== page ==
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Datça - pretty, quiet harbor at the Aegean

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Datça - pretty, quiet haven

Datça is a pretty, quiet harbor where the Aegean and the Mediterrenean Seas meet. It is about 70 kilometres to the west of Marmaris on the south of the Datça Peninsula. The small town is lapped on one side by the waters of the Aegean Sea and on the other side by the Mediterrenean.

The road to Datça has many bends but you will not even notice because you will be entranced by the pine-clad valleys and mountains that will provide unbelievable and unexpected views on both sides. The sun will smile sweetly at you as you drop down to the sea. The warmth of the sun will be reflected in the water and will enchant everyone.

Datça is a town with no mass tourism, a dreamlike landscape, warm and friendly entertainment places and a pleasant climate with extremely oxygen-rich air. The low humidity, together with a constant cool breeze decreases the effects of the heat. The geographer Strabon, who lived in the region, said, "God would send his beloved servants to Datça to live longer!" These words were not said in vain. A local legend confirms what Strabon wrote. About 450 years ago, Spanish pirates were sailing near the peninsula and some of the crew were suffering from the plague. The pirates pulled into Sarigerme Cove and threw their dying crew members off the vessel. However, the crew members who were left there to die recovered, thanks to the oxygen-rich air of Datça.

Datça is a perfect place for those who want to escape from the crowds and noise. Those who enjoy exploring will discover a varied landscape with a wealth of beauty here. The ancient city of Knidos can also be visited, with its impressive remains and inner and outer ports. Datça is known for its plantations of almonds which can be seen on the way to Cnidos. Locals make a sort of dessert out of almonds, stuffing them into figs and baking them. This dessert cannot be found anywhere else. 

The liveliest part of Datça is the quay with many boats arriving daily during the summer time. Places providing services to these boats are scattered around the quay. Near the quay area and on the main street, good quality restaurants, a good selection of cafes, shops and lively bars can be found. Saturday is the day for the local market, where a wide variety of fresh fruit and vegetables and also traditionally handcrafted goods are sold. Do not miss trying the delicious 'Balık-Ekmek' (fish and bread) in one of the pretty restaurants by the water.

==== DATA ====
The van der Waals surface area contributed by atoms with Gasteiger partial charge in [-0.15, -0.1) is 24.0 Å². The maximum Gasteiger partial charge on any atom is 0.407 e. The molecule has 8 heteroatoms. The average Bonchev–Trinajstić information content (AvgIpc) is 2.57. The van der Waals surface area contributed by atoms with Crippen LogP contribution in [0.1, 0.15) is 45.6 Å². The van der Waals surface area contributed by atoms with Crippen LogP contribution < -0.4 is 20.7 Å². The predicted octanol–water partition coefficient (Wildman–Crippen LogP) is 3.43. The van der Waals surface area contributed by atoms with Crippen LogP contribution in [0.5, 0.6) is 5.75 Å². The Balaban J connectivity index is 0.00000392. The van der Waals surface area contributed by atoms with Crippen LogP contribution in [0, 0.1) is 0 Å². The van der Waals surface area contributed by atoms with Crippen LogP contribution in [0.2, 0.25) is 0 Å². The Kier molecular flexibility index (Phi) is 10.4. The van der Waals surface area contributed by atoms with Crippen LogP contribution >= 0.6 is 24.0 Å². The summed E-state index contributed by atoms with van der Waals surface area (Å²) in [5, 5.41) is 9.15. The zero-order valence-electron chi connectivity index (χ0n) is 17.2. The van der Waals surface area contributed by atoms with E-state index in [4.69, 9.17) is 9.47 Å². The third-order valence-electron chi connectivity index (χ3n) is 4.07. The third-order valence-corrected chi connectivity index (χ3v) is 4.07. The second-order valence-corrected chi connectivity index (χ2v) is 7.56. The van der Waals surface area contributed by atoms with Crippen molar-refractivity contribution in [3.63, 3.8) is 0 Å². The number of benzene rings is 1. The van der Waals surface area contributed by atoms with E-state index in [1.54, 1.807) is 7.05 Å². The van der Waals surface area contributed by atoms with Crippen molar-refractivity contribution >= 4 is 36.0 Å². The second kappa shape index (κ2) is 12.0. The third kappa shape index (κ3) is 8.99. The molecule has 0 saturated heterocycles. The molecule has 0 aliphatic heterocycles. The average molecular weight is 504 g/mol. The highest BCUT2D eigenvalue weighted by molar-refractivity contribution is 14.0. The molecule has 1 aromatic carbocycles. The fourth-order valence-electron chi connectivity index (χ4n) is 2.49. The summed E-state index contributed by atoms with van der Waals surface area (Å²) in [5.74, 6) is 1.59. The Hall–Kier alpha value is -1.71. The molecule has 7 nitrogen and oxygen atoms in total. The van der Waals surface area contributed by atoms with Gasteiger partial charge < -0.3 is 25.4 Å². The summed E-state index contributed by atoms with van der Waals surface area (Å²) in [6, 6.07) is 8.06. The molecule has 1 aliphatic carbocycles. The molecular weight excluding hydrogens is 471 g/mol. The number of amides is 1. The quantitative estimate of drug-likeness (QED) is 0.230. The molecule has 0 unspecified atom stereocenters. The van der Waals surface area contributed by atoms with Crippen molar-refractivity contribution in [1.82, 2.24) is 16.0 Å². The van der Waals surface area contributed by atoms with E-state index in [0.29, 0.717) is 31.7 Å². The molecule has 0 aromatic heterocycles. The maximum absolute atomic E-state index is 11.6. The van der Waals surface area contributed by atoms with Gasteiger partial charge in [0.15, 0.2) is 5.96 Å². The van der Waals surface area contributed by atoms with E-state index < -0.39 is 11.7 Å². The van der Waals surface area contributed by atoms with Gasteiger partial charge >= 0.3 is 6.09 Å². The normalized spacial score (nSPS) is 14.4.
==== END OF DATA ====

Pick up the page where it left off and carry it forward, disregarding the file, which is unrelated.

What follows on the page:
There are interesting traditional Turkish stone houses in the former centre of the town which is three kilometres away and can be reached by a regular bus service. A mosque from Seljuk times and the village of Hizirsah are only seven kilometres from the town. You can enjoy yourself on the way visiting old ceramic workshops dating from the 4th century BC which are being excavated.

The Datça Peninsula is not a place to be visited in one day. There are numerous coves around the peninsula, some of which can only be reached by boat. No visitors can forget the still water of the 'aquarium' in the coves and the beaches of the Datça Peninsula and will take away precious memories of their evenings there. Datça has 13 kilometres of sandy beaches. There are water sports provided by the hotels, like wind surfing, sailing and scuba diving.

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A short Bodrum History - formerly called Halicarnassus

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